1 citations


References
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Journal ArticleDOI
TL;DR: A review of pathologic data obtained from the literature indicates that involvement of autonomic pathways in this condition is not uncommon and an approach to management that takes into account the autonomic status may lessen the mortality of this condition.
Abstract: Twenty-eight cases of the Guillain-Barre syndrome were reviewed for evidence of autonomic dysfunction. In twelve cases the patients were closely followed throughout their illness; the remaining sixteen cases were reviewed retrospectively from available data. Autonomic dysfunction occurred frequently and at times was severe. It took the form of either excessive or inadequate activity of the sympathetic and/or parasympathetic systems. Paroxysmal episodes of excessive autonomic activity bore a particularly poor prognosis. Autonomic dysfuction was closely related to the sudden deaths of two patients and probably related to the fatal outcome in two additional patients. Only one of the six fatalities could be attributed to respiratory insufficiency. Electrocardiographs abnormalities were encountered frequently and were related to alterations in autonomic and central nervous system status. These changes do not alone provide adequate evidence for a diagnosis of "myocarditis." A review of pathologic data obtained from the literature indicates that involvement of autonomic pathways in this condition is not uncommon. An approach to management that takes into account the autonomic status may lessen the mortality of this condition.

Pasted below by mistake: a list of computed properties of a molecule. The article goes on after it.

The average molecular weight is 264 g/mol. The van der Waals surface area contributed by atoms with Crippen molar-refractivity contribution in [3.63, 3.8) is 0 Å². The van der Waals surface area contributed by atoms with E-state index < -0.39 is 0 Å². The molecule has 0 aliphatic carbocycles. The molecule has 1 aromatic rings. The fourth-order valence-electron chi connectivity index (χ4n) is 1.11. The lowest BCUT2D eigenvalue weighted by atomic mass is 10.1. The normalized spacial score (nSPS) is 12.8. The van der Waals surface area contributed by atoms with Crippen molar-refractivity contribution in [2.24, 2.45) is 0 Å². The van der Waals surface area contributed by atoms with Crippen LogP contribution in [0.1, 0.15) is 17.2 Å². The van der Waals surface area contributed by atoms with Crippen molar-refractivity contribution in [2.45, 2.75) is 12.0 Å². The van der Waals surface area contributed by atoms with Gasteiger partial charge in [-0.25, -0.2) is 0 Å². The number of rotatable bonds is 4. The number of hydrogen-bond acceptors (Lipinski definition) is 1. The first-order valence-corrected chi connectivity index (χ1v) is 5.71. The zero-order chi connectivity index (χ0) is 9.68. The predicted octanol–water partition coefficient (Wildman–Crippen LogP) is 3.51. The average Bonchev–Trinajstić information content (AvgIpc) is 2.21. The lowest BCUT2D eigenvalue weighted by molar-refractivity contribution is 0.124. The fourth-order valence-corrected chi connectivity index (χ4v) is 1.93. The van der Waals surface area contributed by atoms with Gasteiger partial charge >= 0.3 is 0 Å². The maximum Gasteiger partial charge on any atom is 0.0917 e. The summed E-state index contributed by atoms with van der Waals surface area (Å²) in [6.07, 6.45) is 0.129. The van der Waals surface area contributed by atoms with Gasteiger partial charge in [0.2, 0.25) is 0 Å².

194 citations


Journal ArticleDOI
14 Sep 1970-JAMA
TL;DR: The dangerously high levels of plasma potassium known to follow succinylcholine chloride administration in patients with burns or trauma have also been noted in Patients with paraplegia or hemiplegia, muscular dystrophy, and multiple sclerosis.
Abstract: The dangerously high levels of plasma potassium known to follow succinylcholine chloride administration in patients with burns or trauma have also been noted in patients with paraplegia or hemiplegia, muscular dystrophy, and multiple sclerosis. Of 40 patients with these neuromuscular diseases, 15 had increases in potassium levels between 1 and 6 mEq/liter after receiving succinylcholine chloride, 1 mg/kg of body weight. Most increases over 1 mEq/liter occurred in those patients who had been ill for less than six months or, if longer, who had disease of a progressive nature. The degree and extent of muscle paralysis seemed directly correlated with relaxant-induced hyperkalemia.

173 citations




Journal ArticleDOI
TL;DR: The responses of denervated and normal canine gastroenemius muscle to succinylcholine (SCh) were compared and contrasted in regard to potassium (K+) flux &OV0312;O2, muscle tension, and electrical activity.
Abstract: The responses of denervated and normal canine gastroenemius muscle to succinylcholine (SCh) were compared and contrasted in regard to potassium (K+) flux O2, muscle tension, and electrical activity. K+ efflux and O2 of denervated muscle increased 20-fold and fourfold after SCh, respectively, while K

53 citations


Frequently Asked Questions (1)
Q1. What are the contributions in this paper?

In this paper, a 23-year-old woman developed weak arms and legs and diplopia during her second pregnancy, and was given atropine and thiopentone to induce anaesthesia and then paralysed with suxamethonium ( succinylcholine ) before intubation.